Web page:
That said, I would have more sympathy with that point of view if it were not for the redistribution of labor, and what is basically price fixing on labor. If there was actually a free market some of these conservative ideas might be alright, or at least MUCH less negative. The problem is the deregulation done in the name of "free market" is ironically what has destroyed the free market. When it's rigged to benefit certain people, the losses of some are socialized, there exist monopolies or near monopolies, we allow redistribution and price fixing of labor, there is tax incentive to make money out of thin air through financial product manipulation, higher tax on labor, and various other issues, there is no free market.


A free market geared towards demand-side economics (ie reality), would greatly reduce the need for liberal/socialist income-side manipulation, and social programs, which the right find so distasteful. The problem is the folks who own the market, own the government, and they have no intention of giving it back.

It's kind of funny to see the left for the ideas I am talking about, and the right against it, considering this was originally a conservative viewpoint. But it's old school Goldwater-style conservatism, which is the antithesis of neoconservatism. Now it's conservative to be for government subsidies when it used to be conservative to be against them. It would be the perfect time to get cooperation from the left, as it's no longer an even split between federalist and antifederalists; nearly all of us are decidedly antifederalist now, at least in the way that liberalism can be antifederalist that is.


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PostPosted: Sat Jun 09, 2012 10:55 am 
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Quote:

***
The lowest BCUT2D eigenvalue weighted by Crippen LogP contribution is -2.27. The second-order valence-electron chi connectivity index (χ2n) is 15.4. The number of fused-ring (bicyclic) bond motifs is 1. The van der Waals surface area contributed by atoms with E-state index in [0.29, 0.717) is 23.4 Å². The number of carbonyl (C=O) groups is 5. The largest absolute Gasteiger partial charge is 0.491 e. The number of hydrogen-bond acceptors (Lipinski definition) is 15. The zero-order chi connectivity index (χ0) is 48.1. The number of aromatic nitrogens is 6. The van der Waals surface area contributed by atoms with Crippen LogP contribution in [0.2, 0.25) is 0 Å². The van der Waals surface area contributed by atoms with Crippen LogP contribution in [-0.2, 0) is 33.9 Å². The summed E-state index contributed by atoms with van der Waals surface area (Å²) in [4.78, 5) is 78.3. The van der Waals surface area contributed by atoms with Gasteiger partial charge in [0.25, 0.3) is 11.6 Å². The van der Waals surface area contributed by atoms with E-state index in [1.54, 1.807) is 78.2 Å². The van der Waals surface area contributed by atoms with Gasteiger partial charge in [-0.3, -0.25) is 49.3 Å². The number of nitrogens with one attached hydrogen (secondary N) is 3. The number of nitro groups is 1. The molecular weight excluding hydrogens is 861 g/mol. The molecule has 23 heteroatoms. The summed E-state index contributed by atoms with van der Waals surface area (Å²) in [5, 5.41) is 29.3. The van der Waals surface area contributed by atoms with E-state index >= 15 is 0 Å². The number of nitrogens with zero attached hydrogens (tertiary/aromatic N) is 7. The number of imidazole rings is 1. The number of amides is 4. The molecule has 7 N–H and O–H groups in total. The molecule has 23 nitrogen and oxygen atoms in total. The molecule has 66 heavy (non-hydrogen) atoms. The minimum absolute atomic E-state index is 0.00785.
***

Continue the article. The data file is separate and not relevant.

I don't think there is enough emphasis on prevention.


I think you're right. It makes a huge difference too. That's why insurance companies here make preventative care and wellness appointments free. It's an investment with amazing returns in cost savings. Some of them are offering birth control for free now too, provided you get the generic, because it is exponentially cheaper than a pregnancy.


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PostPosted: Sat Jun 09, 2012 6:22 pm 
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Ironman wrote:
Quote:
I don't think there is enough emphasis on prevention.


I think you're right. It makes a huge difference too. That's why insurance companies here make preventative care and wellness appointments free. It's an investment with amazing returns in cost savings. Some of them are offering birth control for free now too, provided you get the generic, because it is exponentially cheaper than a pregnancy.


Much of that is related to screenings which generate revenue through unnecessary treatments. I don't really trust the motivation of the insurance companies. It seems like scientists are starting to question certain screens like prostate test, colonoscopies to look for colon cancer for symptom free people and mastectomies. The false positives create a great deal of stress and unnecessary invasive procedures and apparently don't prevent as much suffering as they can cause.